Locke Ober Cafe Case Study

1474 Words 6 Pages
Organized efforts to control and limit drinking or the sale of alcohol have been persistent in the United States since the early nineteenth century. For many years, before any public demonstration was made against the liquor traffic, and for some years after, distilleries by many people were deemed a blessing to the community. They provided a ready market for any surplus grain that was raised. The business was considered respectable; and members of churches, and even deacons engaged in it without any detriment to their moral character or standing in society. But, after a few years of temperance work, it dawned upon the minds of some that these distilleries were a source of evil rather than good, for they were “sowing the seeds of drunkenness …show more content…
Shake all ingredients very well over ice and strain into a chilled cocktail glass. Garnish with orange wheel and cherry (if desired). Let’s let our minds wander back to Downtown Crossing to a dimly lit bar in 1898. Picture yourself sitting in what was one of Boston’s finest dining establishments, the Locke-Ober Café (now known as Yvonne’s). It is the night before Election Day, and the Hendricks Club is gathered at the bar awaiting victory of their founder, Irish-American politician Martin Michael Lomasney, AKA “The Mahatma”. They are there to celebrate the certainty of Lomasney’s election as a representative to the Massachusetts General Court, the state legislature. The club calls for a special drink for their man. Bartender Tom Hussion pulls out a bottle of whiskey (or rye or bourbon). He cuts a lemon, squeezing the juice into the glass, adding in sugar to make the whiskey sour. But this occasion called for something more. Something better. Hussion daringly adds a squeeze from an orange and then a dash of grenadine. “Delicious! We’ll call it the Ward Eight,” the bar exclaimed—or so the story …show more content…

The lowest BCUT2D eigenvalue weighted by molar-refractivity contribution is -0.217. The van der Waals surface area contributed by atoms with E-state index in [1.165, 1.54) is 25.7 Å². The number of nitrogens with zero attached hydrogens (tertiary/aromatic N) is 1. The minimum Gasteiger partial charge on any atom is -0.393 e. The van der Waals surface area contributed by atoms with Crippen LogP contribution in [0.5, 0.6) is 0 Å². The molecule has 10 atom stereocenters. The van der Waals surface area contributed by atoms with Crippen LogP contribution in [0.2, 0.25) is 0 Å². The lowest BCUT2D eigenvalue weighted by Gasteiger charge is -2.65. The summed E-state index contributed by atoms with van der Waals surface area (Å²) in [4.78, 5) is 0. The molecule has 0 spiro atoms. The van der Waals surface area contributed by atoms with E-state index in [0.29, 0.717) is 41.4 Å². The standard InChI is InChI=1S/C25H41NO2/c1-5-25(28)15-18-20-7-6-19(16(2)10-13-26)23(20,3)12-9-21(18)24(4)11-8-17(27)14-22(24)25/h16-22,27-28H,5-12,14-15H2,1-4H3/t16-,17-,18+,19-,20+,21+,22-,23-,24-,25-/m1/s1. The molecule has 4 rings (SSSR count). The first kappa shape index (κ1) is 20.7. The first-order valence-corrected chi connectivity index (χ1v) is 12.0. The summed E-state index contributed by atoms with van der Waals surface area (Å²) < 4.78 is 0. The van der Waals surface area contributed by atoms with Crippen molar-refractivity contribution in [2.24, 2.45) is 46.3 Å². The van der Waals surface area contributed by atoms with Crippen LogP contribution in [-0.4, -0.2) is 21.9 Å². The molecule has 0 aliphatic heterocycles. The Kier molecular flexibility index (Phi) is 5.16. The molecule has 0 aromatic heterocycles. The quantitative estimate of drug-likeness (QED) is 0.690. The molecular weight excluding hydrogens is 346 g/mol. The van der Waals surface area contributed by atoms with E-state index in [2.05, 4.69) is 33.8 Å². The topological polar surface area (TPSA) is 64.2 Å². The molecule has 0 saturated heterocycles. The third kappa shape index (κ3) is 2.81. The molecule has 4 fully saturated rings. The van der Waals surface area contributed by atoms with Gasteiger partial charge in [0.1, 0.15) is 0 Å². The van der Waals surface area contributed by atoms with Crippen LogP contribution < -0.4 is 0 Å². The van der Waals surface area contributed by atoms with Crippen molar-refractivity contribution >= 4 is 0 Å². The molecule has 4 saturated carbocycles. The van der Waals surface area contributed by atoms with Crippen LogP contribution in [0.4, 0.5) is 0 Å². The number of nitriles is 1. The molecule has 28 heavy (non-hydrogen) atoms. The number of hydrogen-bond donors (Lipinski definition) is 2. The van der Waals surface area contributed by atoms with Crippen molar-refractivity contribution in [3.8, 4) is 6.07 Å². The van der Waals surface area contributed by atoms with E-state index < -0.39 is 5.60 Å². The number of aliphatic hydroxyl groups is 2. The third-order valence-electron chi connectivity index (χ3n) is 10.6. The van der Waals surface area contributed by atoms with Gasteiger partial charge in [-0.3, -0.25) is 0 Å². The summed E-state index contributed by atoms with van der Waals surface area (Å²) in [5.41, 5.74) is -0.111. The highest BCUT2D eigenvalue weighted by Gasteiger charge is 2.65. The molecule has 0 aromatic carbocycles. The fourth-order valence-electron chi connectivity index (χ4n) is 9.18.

Place mint inside over-size vintage glass, muddle, remove. Shake rye, lemon, and simple syrup in ice cocktail shaker. Strain into prepared glass filled with crushed ice. Measure grenadine, add bitters, and “sink” into center of cocktail. Top with soda water and garnish elaborately, and you have a Ward Eight. Are you confused yet? Right, I forgot to mention there’s no actual record of what the real Ward Eight recipe is. The drink, though it admittedly tastes quite unpleasant, has survived for more than a century—through the saloon era to prohibition— simply on stories and variations of the recipe. The myth of the Ward Eight has become so engrained in Boston’s history that the truth is quite frankly beside the point. Though the Ward Eight was meant to be a celebratory cocktail named for Lomasney, it’s a bit ironic—considering the fact that he did not drink. A teetotaler champions a cocktail, a symbolic “dive bar” outlives a gourmet 5-star restaurant—these paradoxes engrained in Boston’s unique drinking history have remained a tantalizing mystery for over a century. Doctor Seuss could have done much with the subject. From a historical lens, the same myths and symbols can have greatly different meanings at different times and places. Therefore they need not be viewed as unchanging, but as vehicles that can help us communicate and understand

Related Documents